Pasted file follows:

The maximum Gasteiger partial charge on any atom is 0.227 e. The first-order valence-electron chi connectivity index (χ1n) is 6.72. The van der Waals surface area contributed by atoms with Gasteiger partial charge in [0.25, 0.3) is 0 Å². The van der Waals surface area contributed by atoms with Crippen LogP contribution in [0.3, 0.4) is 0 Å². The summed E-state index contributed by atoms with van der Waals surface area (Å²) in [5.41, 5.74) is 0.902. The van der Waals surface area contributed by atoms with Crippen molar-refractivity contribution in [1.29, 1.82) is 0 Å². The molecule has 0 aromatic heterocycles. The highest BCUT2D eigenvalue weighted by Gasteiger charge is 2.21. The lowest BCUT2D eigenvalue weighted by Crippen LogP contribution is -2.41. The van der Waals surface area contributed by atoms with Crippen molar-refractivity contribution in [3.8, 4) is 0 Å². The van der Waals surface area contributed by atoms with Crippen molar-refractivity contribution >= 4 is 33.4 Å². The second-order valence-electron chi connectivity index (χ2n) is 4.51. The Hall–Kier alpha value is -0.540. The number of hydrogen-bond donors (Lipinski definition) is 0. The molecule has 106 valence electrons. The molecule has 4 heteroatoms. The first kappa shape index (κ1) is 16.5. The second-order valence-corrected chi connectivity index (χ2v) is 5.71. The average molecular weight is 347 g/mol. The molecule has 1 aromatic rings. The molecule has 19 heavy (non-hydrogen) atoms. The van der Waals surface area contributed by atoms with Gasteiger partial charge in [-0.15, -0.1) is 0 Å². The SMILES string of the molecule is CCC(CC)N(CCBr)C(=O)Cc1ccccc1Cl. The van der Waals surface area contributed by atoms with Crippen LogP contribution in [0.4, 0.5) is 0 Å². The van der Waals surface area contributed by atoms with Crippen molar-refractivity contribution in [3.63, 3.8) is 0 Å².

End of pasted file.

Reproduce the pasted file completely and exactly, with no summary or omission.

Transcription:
The maximum Gasteiger partial charge on any atom is 0.227 e. The first-order valence-electron chi connectivity index (χ1n) is 6.72. The van der Waals surface area contributed by atoms with Gasteiger partial charge in [0.25, 0.3) is 0 Å². The van der Waals surface area contributed by atoms with Crippen LogP contribution in [0.3, 0.4) is 0 Å². The summed E-state index contributed by atoms with van der Waals surface area (Å²) in [5.41, 5.74) is 0.902. The van der Waals surface area contributed by atoms with Crippen molar-refractivity contribution in [1.29, 1.82) is 0 Å². The molecule has 0 aromatic heterocycles. The highest BCUT2D eigenvalue weighted by Gasteiger charge is 2.21. The lowest BCUT2D eigenvalue weighted by Crippen LogP contribution is -2.41. The van der Waals surface area contributed by atoms with Crippen molar-refractivity contribution in [3.8, 4) is 0 Å². The van der Waals surface area contributed by atoms with Crippen molar-refractivity contribution >= 4 is 33.4 Å². The second-order valence-electron chi connectivity index (χ2n) is 4.51. The Hall–Kier alpha value is -0.540. The number of hydrogen-bond donors (Lipinski definition) is 0. The molecule has 106 valence electrons. The molecule has 4 heteroatoms. The first kappa shape index (κ1) is 16.5. The second-order valence-corrected chi connectivity index (χ2v) is 5.71. The average molecular weight is 347 g/mol. The molecule has 1 aromatic rings. The molecule has 19 heavy (non-hydrogen) atoms. The van der Waals surface area contributed by atoms with Gasteiger partial charge in [-0.15, -0.1) is 0 Å². The SMILES string of the molecule is CCC(CC)N(CCBr)C(=O)Cc1ccccc1Cl. The van der Waals surface area contributed by atoms with Crippen LogP contribution in [0.4, 0.5) is 0 Å². The van der Waals surface area contributed by atoms with Crippen molar-refractivity contribution in [3.63, 3.8) is 0 Å².